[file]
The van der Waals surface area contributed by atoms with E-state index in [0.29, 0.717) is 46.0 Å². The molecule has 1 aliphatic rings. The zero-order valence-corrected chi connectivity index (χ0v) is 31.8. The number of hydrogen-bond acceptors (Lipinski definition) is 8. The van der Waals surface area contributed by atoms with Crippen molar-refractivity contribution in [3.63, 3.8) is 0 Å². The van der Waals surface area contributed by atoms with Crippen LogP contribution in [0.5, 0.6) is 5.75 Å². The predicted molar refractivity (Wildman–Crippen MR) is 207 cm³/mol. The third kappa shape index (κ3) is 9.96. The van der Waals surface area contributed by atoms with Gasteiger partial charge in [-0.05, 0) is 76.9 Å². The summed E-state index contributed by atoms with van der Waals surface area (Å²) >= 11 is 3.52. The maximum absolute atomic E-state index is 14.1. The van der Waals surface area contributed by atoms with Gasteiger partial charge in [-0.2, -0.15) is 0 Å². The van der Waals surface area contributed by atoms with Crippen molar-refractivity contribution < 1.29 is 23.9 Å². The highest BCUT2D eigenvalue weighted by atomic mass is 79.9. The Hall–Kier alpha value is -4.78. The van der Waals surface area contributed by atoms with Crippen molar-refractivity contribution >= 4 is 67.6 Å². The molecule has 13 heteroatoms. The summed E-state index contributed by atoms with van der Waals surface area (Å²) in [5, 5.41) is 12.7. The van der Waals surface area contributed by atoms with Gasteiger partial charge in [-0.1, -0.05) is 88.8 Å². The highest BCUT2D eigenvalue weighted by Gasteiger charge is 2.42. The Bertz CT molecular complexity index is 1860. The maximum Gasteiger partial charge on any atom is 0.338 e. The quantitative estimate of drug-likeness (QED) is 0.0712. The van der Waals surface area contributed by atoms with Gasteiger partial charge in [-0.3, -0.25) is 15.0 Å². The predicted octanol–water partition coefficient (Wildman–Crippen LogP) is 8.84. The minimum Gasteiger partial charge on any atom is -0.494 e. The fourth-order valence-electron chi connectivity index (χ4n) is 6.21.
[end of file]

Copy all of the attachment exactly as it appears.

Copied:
The van der Waals surface area contributed by atoms with E-state index in [0.29, 0.717) is 46.0 Å². The molecule has 1 aliphatic rings. The zero-order valence-corrected chi connectivity index (χ0v) is 31.8. The number of hydrogen-bond acceptors (Lipinski definition) is 8. The van der Waals surface area contributed by atoms with Crippen molar-refractivity contribution in [3.63, 3.8) is 0 Å². The van der Waals surface area contributed by atoms with Crippen LogP contribution in [0.5, 0.6) is 5.75 Å². The predicted molar refractivity (Wildman–Crippen MR) is 207 cm³/mol. The third kappa shape index (κ3) is 9.96. The van der Waals surface area contributed by atoms with Gasteiger partial charge in [-0.05, 0) is 76.9 Å². The summed E-state index contributed by atoms with van der Waals surface area (Å²) >= 11 is 3.52. The maximum absolute atomic E-state index is 14.1. The van der Waals surface area contributed by atoms with Gasteiger partial charge in [-0.2, -0.15) is 0 Å². The van der Waals surface area contributed by atoms with Crippen molar-refractivity contribution < 1.29 is 23.9 Å². The highest BCUT2D eigenvalue weighted by atomic mass is 79.9. The Hall–Kier alpha value is -4.78. The van der Waals surface area contributed by atoms with Crippen molar-refractivity contribution >= 4 is 67.6 Å². The molecule has 13 heteroatoms. The summed E-state index contributed by atoms with van der Waals surface area (Å²) in [5, 5.41) is 12.7. The van der Waals surface area contributed by atoms with Gasteiger partial charge in [-0.1, -0.05) is 88.8 Å². The highest BCUT2D eigenvalue weighted by Gasteiger charge is 2.42. The Bertz CT molecular complexity index is 1860. The maximum Gasteiger partial charge on any atom is 0.338 e. The quantitative estimate of drug-likeness (QED) is 0.0712. The van der Waals surface area contributed by atoms with Gasteiger partial charge in [-0.3, -0.25) is 15.0 Å². The predicted octanol–water partition coefficient (Wildman–Crippen LogP) is 8.84. The minimum Gasteiger partial charge on any atom is -0.494 e. The fourth-order valence-electron chi connectivity index (χ4n) is 6.21.